Occurs due to food debris and bacteria (mostly dental plaque) building up beneath the operculum or by trauma. Prevalent in patients in their mid-twenties who have poorly erupting wisdom teeth.
Can be either acute or chronically recurring. Presentation is variable; signs and symptoms are dependent on severity. Usually, patients with chronic pericoronitis are asymptomatic or present with minimal symptoms, such as persistent inflammation in affected tooth area. Acute pericoronitis commonly presents with sudden onset of fever, swelling of the gum tissues around tooth, mouth pain that may worsen depending on severity, and a bad taste in the mouth due to abscess, all of which may indicate infection spread.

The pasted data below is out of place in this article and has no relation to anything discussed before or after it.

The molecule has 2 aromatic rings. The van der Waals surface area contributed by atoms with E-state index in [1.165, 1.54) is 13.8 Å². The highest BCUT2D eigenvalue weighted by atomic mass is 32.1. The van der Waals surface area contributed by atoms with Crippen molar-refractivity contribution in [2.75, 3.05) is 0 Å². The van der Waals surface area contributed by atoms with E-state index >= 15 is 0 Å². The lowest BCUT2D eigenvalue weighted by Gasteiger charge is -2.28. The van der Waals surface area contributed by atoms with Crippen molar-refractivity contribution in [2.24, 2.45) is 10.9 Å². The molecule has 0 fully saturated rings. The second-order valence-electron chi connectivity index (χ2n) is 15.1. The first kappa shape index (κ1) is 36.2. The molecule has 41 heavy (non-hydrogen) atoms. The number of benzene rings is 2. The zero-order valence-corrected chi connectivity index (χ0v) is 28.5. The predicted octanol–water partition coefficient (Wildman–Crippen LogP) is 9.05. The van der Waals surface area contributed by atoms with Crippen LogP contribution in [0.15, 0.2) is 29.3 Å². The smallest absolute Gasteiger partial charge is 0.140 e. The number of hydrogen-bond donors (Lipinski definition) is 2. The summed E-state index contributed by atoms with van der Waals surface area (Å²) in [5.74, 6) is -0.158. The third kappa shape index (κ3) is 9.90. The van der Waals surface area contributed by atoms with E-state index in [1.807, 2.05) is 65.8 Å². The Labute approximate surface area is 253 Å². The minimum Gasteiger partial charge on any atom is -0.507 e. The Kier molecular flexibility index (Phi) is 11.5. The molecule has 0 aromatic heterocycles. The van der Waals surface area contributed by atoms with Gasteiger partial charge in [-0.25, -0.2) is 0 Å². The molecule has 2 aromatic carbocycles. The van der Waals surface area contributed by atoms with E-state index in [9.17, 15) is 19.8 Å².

Complications include septicemia or head and neck space infections. In rare cases, pericoronitis may spread into the airway and require hospitalization.
In some patients, oral hygiene adjustments are sufficient to prevent further plaque buildup in affected area. In cases of infection, an antibiotic may be suggested. Over-the-counter NSAIDs may be helpful for pain management. Curative treatment involves tooth extraction or operculectomy. Prognosis is good.
K05.6 – Periodontal disease, unspecified
22240003 – Pericoronitis